Great leaders and patriots build nations. It is also patriotic leaders who rise beyond politics to become statesmen, standing in the gap for their countries. The lack of statesmen guiding Nigeria’s leadership process is demonstrated by the fact that 64 years after independence, Nigeria is still having difficulty resolving issues around nationhood.

Nigeria is still merely a geographical expression as a result of the blundering of individuals who pushed themselves into positions of power and abandoned their country to drive an ethnic agenda. That is the tale of Nigeria, a giant with clay feet that is the target of cruel jokes even among other African nations.

Using an operational definition of a statesman as a guide, let’s attempt to identify who meets the criteria in the nation’s polity. A statesman is the antithesis of a politician in most ways. Politicians are perceived as individuals who will say or do anything to advance in their careers or win elections.

A statesman is a person who sacrifices all for the benefit of his nation and its citizens. A person’s integrity is highly regarded when they are referred to as a statesman.

No matter how harsh the criticism, a policy will be changed if it is required for the benefit of the people it serves, such as ranching, and its time has since come. As stated by Hans J. Morgenthau, author of Politics Among Nations, statesmen see things realistically, as they are. They look at how a policy will affect a nation.

So, who are the statesmen of Nigeria? Why have the leaders of this country been unable to negotiate Nigeria’s nationhood 64 years after the country gained its independence? Why do we only hear North, South, Igbo, Hausa, Yoruba, and so forth when Nigerian leaders speak? Why is Nigeria, not their preoccupation? How come the nation’s leadership has not been able to deal with basic issues like herdsmen-farmer conflicts if, indeed, they are working for the overall interest of Nigeria and Nigerians?

Back to the issue under reference, in addition to open grazing being outdated and causing tensions between farmers and herders in areas where it is still allowed, as in Nigeria, ranching is the contemporary approach to raising cows, yet persons who ought to be statesmen oppose it.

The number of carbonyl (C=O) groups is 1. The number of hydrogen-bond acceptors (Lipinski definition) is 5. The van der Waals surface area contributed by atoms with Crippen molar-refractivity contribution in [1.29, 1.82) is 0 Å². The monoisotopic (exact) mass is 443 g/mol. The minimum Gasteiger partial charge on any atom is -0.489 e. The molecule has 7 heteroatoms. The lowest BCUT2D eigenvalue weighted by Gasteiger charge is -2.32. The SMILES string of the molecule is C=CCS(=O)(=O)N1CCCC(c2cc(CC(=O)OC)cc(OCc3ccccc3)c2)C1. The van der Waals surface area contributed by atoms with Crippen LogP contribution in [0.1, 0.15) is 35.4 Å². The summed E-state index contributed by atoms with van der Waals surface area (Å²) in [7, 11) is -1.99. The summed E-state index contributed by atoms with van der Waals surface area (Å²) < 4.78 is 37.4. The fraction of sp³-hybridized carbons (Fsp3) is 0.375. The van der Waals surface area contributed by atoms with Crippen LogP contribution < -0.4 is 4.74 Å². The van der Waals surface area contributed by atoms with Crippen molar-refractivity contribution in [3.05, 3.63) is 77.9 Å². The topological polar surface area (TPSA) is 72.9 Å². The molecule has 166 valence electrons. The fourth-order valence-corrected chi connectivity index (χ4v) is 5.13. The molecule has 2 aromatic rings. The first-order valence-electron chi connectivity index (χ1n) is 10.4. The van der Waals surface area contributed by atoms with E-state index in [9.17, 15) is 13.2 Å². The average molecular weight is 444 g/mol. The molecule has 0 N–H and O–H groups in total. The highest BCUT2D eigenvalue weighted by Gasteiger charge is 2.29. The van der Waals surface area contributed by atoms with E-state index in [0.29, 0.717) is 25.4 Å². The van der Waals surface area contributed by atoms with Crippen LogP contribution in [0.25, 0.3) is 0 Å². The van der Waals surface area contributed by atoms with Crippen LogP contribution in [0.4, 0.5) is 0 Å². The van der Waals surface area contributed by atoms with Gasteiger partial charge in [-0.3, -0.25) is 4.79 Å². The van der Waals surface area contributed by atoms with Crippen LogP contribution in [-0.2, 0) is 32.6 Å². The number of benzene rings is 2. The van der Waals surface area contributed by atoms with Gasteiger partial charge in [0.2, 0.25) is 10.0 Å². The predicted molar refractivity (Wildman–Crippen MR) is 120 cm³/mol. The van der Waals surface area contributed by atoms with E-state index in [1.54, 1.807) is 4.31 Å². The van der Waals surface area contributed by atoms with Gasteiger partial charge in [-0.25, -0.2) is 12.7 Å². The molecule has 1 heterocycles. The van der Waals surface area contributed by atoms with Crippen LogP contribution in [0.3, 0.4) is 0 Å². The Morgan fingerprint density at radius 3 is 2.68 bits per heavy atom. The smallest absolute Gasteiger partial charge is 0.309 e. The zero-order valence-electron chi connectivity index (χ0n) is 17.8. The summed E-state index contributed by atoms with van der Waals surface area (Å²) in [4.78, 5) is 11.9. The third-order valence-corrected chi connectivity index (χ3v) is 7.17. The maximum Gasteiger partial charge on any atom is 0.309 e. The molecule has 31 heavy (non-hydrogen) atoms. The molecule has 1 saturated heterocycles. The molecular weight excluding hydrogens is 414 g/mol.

The violence between farmers and herders in Nigeria has only increased in the last ten years. because of the political will to do the right thing.

People who compare vendors of spare parts to cattle herders (many of whom are AK-47 carriers) are not unaware that spare parts traders do not carry weapons, trespass into their hosts’ properties without authorization, destroy their farms, or murder, rape, maim, or abduct their hosts, while law enforcement turns a blind eye in most cases.

Someone must inform those who are against ranching that while trading in cows, spare parts, tomatoes, onions, palm oil, potatoes, rice, beans, yam, and other goods is a business transaction, how these goods are moved must be appropriate. If not politics, nothing prevents those opponents of ranching from pushing their people to become ranchers.

What’s more, a 1969 court ruling established the duty of cow owners and herders to prevent trespassing with their cows. The 1969 Decision of Hon. Justice Adewale Thompson about Open Cattle Grazing—Case No. AB/26/66 states in part: “I do not accept the contention of the defendants that a custom exists that imposes an obligation on the owner of the farm to fence his farm while the owner of cattle allows his cattle to wander like pests and cause damage. Such a custom, if it exists, is unreasonable, and I hold that it is repugnant to natural justice, equity, and good conscience and therefore unenforceable, in that it is highly unreasonable to impose the burden of fencing a farm on the farmer without the corresponding obligation on the cattle owner to fence in his cattle. Sequence to that, I ban open grazing, for it is inimical to peace and tranquility, and the cattle owners must fence or ranch their animals for peace to rein in these communities.”

In summary, those who oppose ranching and maintain that cows should roam freely, even across farms, wish to prolong the insecurity ravaging Nigeria, which is partly caused by the hostilities between farmers and herders. Open grazing is forbidden by the Quarantine Act, Trespassing laws, and the cited court decision. In Nigeria, open grazing is a major cause of insecurity and is not in line with contemporary methods of cow husbandry. Those defending it are contributing to the problem, not to the solution to escalating insecurity in Nigeria.

*Dr. Law Mefor, an Abuja-based forensic and social psychologist, is a fellow of The Abuja School of Social and Political Thought;; Twitter: @Drlawsonmefor.